### Introduction:

Biophysical models1 have been proposed to measure the axon diameter index (ADI) in white matter using diffusion MRI (dMRI). Recently, such a model for axon diameter estimation was incorporated into the COMMIT framework2, 3, 4 (Convex Optimization Modeling for Microstructure Informed Tractography). As opposed to the methods5, which work on a voxel-by-voxel basis, COMMIT estimates the axon diameter distribution (ADD) in the space of fiber pathways. One advantage of this approach is the improved comparability of MRI-derived ADDs with published histological data, which typically are determined for specific fiber pathways6, 7, 8. To achieve the necessary resolution limit for MRI-based ADD, this study used ultra-high signal-to-noise (SNR) ex-vivo dMRI microscopy in fixed human optic chiasm sample.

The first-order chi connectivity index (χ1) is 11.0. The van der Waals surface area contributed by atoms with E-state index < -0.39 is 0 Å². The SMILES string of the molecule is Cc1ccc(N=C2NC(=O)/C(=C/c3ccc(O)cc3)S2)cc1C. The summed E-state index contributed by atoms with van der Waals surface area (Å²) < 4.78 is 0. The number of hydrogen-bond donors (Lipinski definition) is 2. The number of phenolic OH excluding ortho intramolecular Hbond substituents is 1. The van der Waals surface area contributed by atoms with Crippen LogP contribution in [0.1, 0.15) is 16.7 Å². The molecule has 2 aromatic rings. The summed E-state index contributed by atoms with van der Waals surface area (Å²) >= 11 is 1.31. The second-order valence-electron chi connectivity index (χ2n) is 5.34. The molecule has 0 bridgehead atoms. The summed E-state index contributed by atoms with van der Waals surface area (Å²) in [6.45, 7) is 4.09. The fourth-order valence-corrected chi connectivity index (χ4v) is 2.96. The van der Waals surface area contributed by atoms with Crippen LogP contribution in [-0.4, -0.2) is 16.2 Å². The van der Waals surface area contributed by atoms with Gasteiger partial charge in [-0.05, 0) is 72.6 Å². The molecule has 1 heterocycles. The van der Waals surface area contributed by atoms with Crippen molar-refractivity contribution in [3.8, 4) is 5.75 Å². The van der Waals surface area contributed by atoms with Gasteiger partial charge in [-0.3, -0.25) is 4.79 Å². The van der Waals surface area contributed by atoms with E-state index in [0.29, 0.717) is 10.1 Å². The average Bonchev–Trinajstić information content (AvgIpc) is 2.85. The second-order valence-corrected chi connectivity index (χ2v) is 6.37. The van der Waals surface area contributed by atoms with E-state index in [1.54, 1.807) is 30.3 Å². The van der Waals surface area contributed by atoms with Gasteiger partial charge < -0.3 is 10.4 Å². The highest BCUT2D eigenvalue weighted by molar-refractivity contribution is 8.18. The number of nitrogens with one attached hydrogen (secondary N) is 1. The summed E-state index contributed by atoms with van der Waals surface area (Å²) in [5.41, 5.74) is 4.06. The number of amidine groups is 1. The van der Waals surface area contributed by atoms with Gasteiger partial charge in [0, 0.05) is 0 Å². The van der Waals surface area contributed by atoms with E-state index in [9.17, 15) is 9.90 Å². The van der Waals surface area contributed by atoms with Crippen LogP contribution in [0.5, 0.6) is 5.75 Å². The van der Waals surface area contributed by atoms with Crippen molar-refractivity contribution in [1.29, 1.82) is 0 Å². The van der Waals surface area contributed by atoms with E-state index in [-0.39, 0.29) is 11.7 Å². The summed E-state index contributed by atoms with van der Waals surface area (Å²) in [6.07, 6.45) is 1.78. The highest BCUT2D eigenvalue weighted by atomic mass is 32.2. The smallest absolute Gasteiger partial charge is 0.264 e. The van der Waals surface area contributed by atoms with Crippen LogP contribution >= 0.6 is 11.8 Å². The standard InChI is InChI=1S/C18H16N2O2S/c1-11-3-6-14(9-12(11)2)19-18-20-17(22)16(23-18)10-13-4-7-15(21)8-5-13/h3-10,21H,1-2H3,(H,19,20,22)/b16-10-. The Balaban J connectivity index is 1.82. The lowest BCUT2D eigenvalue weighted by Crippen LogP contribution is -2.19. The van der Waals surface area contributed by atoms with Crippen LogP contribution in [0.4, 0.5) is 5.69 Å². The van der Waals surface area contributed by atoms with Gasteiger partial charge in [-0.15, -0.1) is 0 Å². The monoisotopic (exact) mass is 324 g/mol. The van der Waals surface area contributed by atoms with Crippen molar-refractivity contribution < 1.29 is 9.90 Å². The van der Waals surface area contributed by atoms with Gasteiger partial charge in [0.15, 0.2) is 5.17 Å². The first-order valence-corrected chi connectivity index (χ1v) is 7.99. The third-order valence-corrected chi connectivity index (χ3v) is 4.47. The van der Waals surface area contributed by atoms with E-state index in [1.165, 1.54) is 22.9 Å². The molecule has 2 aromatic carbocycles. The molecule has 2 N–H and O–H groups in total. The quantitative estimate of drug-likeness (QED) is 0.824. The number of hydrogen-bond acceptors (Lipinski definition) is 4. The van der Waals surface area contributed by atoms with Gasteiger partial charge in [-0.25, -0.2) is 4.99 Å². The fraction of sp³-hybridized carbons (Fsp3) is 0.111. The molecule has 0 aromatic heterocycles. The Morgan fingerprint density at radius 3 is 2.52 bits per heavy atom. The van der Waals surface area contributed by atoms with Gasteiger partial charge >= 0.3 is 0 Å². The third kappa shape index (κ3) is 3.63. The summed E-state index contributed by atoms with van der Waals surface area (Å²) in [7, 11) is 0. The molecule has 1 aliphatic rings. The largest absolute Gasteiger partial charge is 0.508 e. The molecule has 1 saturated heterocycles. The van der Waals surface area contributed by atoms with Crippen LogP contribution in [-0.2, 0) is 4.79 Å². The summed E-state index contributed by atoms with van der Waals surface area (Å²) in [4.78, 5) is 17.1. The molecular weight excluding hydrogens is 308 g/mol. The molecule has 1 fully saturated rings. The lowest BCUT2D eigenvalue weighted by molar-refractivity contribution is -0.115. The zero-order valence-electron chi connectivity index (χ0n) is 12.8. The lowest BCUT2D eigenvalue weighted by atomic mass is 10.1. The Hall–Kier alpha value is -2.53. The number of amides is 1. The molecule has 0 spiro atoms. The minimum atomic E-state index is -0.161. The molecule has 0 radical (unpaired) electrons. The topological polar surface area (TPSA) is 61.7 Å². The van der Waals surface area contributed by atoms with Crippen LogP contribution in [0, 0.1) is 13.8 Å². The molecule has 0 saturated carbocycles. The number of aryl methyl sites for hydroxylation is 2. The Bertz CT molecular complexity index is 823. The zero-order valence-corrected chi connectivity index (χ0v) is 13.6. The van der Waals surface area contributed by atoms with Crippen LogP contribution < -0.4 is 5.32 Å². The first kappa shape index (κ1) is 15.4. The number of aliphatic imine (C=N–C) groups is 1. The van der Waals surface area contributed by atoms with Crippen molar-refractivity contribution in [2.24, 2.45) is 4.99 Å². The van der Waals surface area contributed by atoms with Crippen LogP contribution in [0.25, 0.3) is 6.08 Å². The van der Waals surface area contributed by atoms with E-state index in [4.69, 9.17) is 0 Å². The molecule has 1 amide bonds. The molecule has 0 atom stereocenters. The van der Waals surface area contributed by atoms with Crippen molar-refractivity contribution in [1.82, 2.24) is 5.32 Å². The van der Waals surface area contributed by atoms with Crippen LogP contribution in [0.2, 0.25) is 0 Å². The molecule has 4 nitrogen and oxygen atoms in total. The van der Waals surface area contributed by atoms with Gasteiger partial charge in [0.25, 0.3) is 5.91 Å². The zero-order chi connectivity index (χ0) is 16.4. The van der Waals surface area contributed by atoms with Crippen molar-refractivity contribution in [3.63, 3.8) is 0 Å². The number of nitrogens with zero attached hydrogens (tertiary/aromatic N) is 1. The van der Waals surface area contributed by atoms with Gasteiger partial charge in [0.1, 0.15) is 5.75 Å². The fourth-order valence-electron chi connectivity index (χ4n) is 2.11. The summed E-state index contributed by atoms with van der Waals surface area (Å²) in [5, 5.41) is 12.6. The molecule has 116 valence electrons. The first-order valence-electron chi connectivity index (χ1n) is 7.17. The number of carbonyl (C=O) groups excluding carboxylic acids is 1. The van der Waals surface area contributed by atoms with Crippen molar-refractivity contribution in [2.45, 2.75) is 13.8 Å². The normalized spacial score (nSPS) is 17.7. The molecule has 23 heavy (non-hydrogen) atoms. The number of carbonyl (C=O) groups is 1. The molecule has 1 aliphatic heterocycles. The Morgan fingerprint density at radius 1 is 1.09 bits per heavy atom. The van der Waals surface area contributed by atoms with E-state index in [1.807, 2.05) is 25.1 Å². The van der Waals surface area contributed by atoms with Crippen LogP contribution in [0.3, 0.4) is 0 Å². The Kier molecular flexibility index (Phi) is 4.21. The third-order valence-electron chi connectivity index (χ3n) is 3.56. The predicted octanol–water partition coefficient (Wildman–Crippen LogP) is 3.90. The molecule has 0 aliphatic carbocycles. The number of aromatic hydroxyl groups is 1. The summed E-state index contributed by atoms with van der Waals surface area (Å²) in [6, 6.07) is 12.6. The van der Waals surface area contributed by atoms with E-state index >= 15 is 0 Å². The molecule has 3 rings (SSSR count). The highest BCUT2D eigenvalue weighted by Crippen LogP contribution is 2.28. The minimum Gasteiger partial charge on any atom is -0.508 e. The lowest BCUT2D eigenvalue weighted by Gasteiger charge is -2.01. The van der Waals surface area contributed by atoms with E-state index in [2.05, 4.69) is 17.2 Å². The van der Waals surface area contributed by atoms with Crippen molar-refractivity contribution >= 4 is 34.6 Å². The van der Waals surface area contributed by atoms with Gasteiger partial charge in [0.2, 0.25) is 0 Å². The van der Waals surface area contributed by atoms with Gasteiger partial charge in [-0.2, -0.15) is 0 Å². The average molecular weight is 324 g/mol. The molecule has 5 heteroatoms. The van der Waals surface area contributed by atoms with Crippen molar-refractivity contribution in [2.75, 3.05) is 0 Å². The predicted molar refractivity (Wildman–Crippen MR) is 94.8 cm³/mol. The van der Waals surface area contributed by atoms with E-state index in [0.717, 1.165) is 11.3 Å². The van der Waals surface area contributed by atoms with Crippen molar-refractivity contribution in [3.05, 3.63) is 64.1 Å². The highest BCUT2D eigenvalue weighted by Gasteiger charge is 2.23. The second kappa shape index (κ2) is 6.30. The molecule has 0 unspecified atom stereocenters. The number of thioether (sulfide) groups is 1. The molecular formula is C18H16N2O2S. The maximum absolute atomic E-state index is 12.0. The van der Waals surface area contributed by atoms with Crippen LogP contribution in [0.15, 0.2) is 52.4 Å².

### Methods:

Sample: A human optic chiasm sample obtained at autopsy with prior informed consent (24 hrs postmortem, thrombosis) and approved by responsible authorities. Following standard Brain Bank procedures, blocks were fixed with 4% paraformaldehyde in phosphate-buffered saline (PBS, pH 7.4) at 4°C.

MRI: To facilitate ultra-high SNR, ex-vivo dMRI microscopy (details in Table 1), a small bore 9.4 T MR system (Bruker Biospin, Ettlingen, Germany) was used together with cryogenically-cooled TX/RX quadrature surface RF-coil and a high-performance gradient system (Gmax=738 mT/m).

Tractography: To generate fiber bundles, we utilized the iFOD2 algorithm9 of MRtrix10. In this study, we restricted the analysis to the ipsilateral bundles of the optic chiasm7, 11 (Figure 3a-c), with the aim of comparing it to a published histological analysis8.